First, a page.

The penultimate round in the rearranged Formula One season sees a return to Sakhir for a second successive weekend – only this time things are definitely going to be different.
Lewis Hamilton was victorious at the Bahrain Grand Prix to make it five on the spin, equalling the best winning streak of his stellar career.
However, this year's world champion will not have the chance to go for a sixth straight triumph after a positive COVID-19 test ruled him out of competing at the Sakhir Grand Prix.
His absence opens the door to others – most notably his temporary replacement, George Russell – as the drivers face up to a new track configuration at the venue for a late-night race.
Romain Grosjean will also not be taking part following his horrific crash last time out, though the Frenchman is thankfully now out of hospital and could yet return to his seat with Haas for the 2020 finale, which takes place in Abu Dhabi on December 13.
LAST TIME OUT
Hamilton was rarely troubled as he secured an 11th triumph in another dominant campaign, though the Bahrain race will always be remembered for Grosjean's smash on the opening lap.
His car split in two as it went through a barrier before bursting into flames. While he suffered burns to his hands, Grosjean was thankfully able to walk away from the astonishing scene.
Haas' team boss Guenther Steiner praised the response of the medical car and the marshals in the immediate aftermath of the incident, while the safety measures put in place by the FIA were also universally praised, particularly the addition of the halo to cars.
Grosjean, incredibly, may be back for what seems set to be an F1 swansong for him in the season-ending GP, as Haas have now confirmed Mick Schumacher – son of F1 legend Michael – and Nikita Mazepin will be their driver line-up for 2021.
A lengthy delay for repair work to be completed on the damaged barrier did not hinder Hamilton, with the Red Bull duo of Max Verstappen and Alex Albon joining him on the podium.
WHAT TO LOOK OUT FOR IN SAKHIR
Hamilton's absence offers Mercedes a potential glimpse into the future as they turn to Russell, a driver who has long had links with the Silver Arrows.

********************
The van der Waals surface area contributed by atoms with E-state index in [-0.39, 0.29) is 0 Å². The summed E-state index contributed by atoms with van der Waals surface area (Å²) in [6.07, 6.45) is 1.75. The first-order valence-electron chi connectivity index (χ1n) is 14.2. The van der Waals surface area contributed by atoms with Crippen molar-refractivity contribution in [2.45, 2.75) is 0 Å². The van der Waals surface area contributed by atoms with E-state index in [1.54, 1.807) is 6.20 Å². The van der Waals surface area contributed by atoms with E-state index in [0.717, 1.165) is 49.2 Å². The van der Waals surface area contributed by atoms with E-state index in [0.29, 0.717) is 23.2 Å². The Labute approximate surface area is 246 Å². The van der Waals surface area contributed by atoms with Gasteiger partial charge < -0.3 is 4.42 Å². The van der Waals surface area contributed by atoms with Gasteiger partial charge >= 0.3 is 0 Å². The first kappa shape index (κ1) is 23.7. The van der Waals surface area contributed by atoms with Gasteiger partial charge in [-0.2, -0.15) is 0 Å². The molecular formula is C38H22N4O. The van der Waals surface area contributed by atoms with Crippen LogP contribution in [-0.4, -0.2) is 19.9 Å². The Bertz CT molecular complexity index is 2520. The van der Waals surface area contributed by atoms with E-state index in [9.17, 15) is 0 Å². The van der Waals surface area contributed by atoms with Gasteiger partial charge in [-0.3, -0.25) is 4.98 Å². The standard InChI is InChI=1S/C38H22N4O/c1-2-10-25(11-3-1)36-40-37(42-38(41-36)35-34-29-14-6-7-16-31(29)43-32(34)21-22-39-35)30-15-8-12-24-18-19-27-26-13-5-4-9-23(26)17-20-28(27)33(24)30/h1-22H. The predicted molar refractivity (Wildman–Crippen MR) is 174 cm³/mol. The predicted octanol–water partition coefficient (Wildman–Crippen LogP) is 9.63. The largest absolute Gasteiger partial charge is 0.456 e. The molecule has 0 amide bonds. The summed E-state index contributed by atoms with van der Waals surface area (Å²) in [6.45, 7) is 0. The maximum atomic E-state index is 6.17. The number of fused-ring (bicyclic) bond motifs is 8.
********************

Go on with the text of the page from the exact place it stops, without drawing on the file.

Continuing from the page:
Williams have allowed the Briton to switch seats for this week, with reserve Jack Aitken stepping up for them to partner Nicholas Latifi.
While Russell will be determined to impress following the temporary move, Valtteri Bottas has the chance to step out of Hamilton's shadow after finishing 14th and eighth in his previous two outings.
F1 drivers are hardly strangers to Sakhir at night, but the changes could present opportunities for others to shine under the lights.
The outer circuit is shorter in distance to the grand prix version at the venue, meaning the cars will have to do 87 laps, rather than the 57 required a week ago. Longer sections could allow for greater overtaking opportunities, with Russell himself recently predicting proceedings will be "bonkers".
TOP FIVE OPTA STATS
Barren run for fallen giants – It has been a tough season for Ferrari, who are winless in their last 21 races. That is their seventh worst run in F1 ever but their third in this century, after a 35-race streak between 2013 and 2015 and then 28 GPs between 2015 and 2017.
By George! Can he do it? – Russell could be the second driver to win his maiden race for Mercedes, after Juan Manuel Fangio in France 1954.
Feeling right at home – Sebastian Vettel is the driver to have won the most races in Asia (28) in F1 ever, his career tally on the continent putting him one clear of Hamilton.
Make it count in qualifying – All race winners in Bahrain have started from the first two grid lines (in 16 previous editions), though this time there is a different layout to contend with.
Bottas' big chance – The Mercedes driver has won only five races from his 15 pole positions (33.3 per cent). Hamilton, meanwhile, has triumphed on five of the previous six occasions when Bottas has failed to prevail from first on the grid.
1. Lewis Hamilton (Mercedes) – 332
2. Valtteri Bottas (Mercedes) – 201
3. Max Verstappen (Red Bull) – 189
4. Daniel Ricciardo (Renault) - 102
5. Sergio Perez (Racing Point) – 100
1. Mercedes – 533
2. Red Bull – 274
3. McLaren - 171
4. Racing Point – 154
5. Renault – 144